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The Lonely Soldier

The Private War of Women Serving in Iraq

Benedict, Helen

(Book - 2009)
Average Rating: 5 stars out of 5.
The Lonely Soldier
Print
Random House, Inc.
The Lonely Soldier--the inspiration for the documentary The Invisible War--vividly tells the stories of five women who fought in Iraq between 2003 and 2006--and of the challenges they faced while fighting a war painfully alone.

More American women have fought and died in Iraq than in any war since World War Two, yet as soldiers they are still painfully alone. In Iraq, only one in ten troops is a woman, and she often serves in a unit with few other women or none at all. This isolation, along with the military's deep-seated hostility toward women, causes problems that many female soldiers find as hard to cope with as war itself: degradation, sexual persecution by their comrades, and loneliness, instead of the camaraderie that every soldier depends on for comfort and survival. As one female soldier said, "I ended up waging my own war against an enemy dressed in the same uniform as mine."

In The Lonely Soldier, Benedict tells the stories of five women who fought in Iraq between 2003 and 2006. She follows them from their childhoods to their enlistments, then takes them through their training, to war and home again, all the while setting the war's events in context.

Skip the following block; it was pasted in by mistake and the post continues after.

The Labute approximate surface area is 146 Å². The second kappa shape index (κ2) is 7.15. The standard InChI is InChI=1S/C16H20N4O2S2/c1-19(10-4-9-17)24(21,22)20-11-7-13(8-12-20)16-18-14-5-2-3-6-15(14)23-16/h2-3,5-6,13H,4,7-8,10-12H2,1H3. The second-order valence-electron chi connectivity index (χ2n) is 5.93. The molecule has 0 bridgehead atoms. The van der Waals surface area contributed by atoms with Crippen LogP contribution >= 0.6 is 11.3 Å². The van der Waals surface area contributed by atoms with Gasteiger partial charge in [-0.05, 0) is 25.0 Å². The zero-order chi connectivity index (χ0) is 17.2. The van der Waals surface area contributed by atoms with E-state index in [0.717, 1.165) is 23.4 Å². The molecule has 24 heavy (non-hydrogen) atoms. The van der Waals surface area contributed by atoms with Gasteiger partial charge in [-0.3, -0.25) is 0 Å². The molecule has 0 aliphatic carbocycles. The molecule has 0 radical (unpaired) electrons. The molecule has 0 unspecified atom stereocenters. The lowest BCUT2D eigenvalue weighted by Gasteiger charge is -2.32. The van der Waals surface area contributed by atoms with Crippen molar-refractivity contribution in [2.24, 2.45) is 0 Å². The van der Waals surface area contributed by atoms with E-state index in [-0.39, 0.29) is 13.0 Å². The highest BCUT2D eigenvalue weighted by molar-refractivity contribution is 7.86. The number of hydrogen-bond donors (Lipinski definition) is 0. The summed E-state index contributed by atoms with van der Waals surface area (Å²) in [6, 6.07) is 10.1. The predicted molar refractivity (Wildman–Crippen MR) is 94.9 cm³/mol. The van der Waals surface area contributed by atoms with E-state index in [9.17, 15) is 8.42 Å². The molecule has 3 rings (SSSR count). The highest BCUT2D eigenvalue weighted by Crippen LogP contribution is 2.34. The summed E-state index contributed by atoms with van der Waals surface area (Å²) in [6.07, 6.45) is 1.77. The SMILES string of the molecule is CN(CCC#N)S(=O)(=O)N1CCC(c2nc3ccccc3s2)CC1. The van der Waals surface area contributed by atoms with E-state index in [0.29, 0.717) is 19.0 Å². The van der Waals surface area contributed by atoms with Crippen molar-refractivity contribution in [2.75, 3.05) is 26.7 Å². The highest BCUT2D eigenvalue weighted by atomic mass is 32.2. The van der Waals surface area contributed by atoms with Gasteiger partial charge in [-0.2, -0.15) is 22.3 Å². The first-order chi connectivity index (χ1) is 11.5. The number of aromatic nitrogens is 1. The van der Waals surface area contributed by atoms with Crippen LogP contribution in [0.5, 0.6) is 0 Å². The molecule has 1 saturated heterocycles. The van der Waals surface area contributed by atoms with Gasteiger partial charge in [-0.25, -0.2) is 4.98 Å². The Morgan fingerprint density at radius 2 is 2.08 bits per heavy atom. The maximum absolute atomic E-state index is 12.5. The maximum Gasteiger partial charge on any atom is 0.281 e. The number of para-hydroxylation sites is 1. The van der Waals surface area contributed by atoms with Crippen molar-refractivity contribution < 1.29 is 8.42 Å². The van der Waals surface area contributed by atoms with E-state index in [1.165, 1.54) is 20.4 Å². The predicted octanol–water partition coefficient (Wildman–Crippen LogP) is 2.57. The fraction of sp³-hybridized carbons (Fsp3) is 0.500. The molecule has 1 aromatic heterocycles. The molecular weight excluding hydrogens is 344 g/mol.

We meet Jen, white and from a working-class town in the heartland, who still shakes from her wartime traumas; Abbie, who rebelled against a household of liberal Democrats by enlisting in the National Guard; Mickiela, a Mexican American who grew up with a family entangled in L.A. gangs; Terris, an African American mother from D.C. whose childhood was torn by violence; and Eli PaintedCrow, who joined the military to follow Native American tradition and to escape a life of Faulknerian hardship. Between these stories, Benedict weaves those of the forty other Iraq War veterans she interviewed, illuminating the complex issues of war and misogyny, class, race, homophobia, and post-traumatic stress disorder. Each of these stories is unique, yet collectively they add up to a heartbreaking picture of the sacrifices women soldiers are making for this country.